Victim & Vengeance

Politicians and special interest groups have historically used crime victims (and their personal suffering) to manipulate the outcome of public policy discussions and emotionally sway votes.

But it is important to the healing process that all expressions and actions stay focused upon the healing the victim, and constructively addressing that victim’s individual personal needs.

It is normal to feel hurt and angry after being victimized.  But if that anger lingers, unresolved, and grows, then it can easily turn into a desire for vengeance.  If that desire for vengeance that takes root, then it will prevent the victim from moving forward to heal.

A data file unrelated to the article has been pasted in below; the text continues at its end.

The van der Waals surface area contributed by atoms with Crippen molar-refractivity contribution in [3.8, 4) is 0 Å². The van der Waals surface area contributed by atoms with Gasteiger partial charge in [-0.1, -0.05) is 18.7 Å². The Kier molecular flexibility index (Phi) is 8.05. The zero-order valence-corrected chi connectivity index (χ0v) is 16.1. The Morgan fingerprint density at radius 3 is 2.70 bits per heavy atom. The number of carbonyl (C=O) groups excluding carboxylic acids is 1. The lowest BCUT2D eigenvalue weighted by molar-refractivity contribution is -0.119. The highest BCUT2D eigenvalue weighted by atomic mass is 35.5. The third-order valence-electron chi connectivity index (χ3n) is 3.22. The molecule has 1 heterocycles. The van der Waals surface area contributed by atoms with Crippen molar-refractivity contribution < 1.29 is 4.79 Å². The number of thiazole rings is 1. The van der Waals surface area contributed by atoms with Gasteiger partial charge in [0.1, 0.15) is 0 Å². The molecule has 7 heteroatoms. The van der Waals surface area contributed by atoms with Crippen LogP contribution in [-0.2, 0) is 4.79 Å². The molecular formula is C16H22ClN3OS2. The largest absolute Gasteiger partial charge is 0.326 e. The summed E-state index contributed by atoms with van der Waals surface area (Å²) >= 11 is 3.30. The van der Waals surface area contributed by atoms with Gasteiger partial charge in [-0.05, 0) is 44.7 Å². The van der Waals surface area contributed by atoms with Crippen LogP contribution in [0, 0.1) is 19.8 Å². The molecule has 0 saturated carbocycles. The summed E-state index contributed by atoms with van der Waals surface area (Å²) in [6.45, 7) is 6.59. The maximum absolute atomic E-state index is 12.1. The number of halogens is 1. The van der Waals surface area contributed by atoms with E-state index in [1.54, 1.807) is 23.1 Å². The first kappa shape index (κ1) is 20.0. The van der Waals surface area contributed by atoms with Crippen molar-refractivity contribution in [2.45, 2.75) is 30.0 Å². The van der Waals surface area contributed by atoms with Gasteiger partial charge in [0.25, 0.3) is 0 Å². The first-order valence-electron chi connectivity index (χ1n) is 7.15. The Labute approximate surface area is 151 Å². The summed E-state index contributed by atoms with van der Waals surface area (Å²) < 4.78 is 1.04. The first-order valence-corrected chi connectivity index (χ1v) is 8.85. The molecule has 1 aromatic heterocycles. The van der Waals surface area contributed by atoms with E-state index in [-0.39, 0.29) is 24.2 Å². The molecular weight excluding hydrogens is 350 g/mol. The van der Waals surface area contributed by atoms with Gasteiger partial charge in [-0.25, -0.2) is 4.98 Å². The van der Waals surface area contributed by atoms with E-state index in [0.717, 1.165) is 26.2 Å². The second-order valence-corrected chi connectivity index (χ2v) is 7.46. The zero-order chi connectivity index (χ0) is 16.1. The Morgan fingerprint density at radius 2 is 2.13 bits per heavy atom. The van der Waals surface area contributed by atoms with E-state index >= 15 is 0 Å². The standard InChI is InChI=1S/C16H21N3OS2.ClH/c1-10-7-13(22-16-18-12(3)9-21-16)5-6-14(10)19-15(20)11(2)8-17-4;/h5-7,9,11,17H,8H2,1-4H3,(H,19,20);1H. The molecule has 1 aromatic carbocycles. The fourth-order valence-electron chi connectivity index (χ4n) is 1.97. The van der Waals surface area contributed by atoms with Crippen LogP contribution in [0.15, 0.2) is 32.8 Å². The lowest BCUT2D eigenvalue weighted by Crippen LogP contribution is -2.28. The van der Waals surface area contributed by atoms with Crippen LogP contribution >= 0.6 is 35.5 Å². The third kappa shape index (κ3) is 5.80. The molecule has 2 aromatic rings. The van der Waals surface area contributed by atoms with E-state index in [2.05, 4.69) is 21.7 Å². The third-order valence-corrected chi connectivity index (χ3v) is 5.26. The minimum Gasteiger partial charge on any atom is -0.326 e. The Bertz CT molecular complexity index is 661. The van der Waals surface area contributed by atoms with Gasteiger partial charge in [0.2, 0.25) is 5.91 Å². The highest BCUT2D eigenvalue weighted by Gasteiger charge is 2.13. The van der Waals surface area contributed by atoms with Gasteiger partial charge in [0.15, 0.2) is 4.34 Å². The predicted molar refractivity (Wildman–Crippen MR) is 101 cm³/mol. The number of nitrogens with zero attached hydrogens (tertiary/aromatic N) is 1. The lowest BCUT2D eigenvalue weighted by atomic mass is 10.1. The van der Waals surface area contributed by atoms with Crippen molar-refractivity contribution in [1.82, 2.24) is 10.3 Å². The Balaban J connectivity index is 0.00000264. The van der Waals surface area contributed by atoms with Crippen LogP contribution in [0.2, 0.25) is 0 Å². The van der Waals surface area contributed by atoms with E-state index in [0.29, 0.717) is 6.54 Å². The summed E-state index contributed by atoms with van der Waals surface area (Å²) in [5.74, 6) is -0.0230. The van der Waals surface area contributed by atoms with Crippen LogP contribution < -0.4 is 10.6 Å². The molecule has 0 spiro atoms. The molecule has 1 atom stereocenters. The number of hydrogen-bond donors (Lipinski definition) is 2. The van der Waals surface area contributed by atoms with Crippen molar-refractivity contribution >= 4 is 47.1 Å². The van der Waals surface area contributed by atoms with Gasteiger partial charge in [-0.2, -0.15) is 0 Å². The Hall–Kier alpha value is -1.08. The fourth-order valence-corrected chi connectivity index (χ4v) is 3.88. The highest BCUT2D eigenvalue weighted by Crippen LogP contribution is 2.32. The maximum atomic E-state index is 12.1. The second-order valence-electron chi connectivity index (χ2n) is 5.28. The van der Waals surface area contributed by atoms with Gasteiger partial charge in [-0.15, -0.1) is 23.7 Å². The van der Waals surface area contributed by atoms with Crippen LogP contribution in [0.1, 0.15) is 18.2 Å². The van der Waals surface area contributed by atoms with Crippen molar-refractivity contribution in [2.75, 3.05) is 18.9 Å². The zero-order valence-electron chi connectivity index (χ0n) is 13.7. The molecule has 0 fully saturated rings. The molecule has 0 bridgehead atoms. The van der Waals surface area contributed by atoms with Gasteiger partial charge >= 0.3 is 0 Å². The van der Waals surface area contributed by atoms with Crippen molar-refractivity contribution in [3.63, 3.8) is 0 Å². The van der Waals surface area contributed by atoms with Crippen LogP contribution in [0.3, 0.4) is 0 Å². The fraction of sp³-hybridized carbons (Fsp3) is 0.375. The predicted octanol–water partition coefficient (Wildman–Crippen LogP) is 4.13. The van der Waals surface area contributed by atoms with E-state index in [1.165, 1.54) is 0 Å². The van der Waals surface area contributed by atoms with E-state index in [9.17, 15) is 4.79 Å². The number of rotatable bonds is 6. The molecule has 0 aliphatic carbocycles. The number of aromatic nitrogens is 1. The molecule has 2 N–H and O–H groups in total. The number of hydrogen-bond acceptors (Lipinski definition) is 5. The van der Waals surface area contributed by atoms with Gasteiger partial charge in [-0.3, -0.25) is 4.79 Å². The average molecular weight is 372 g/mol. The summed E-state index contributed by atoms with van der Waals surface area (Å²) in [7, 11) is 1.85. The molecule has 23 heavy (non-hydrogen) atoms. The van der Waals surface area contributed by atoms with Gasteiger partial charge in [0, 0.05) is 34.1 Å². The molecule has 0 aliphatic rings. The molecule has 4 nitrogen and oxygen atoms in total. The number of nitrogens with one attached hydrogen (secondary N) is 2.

Stresses like anger and the focus upon vengeance not only prevents the mental and physical healing process, but it adds on top of other stresses in that person”s life. ‘, ‘

Vengeance has a measurable negative impact upon a person’s health.

The practice of focusing upon harmful thoughts, and the body’s subsequent release of chemicals in response to anger (stress), sooner or later results in disrupted bodily functions, disease, and even cancer.

As victims of crime heal, they learn to let go of anger and vengeance, and instead focus upon having a positive mindset with constructive interactions.

These positive interactions are a critical part of healthy living.

Anyone who promotes vengeance over the focus upon individual personal healing, clearly does not have the best interest of the victim in mind.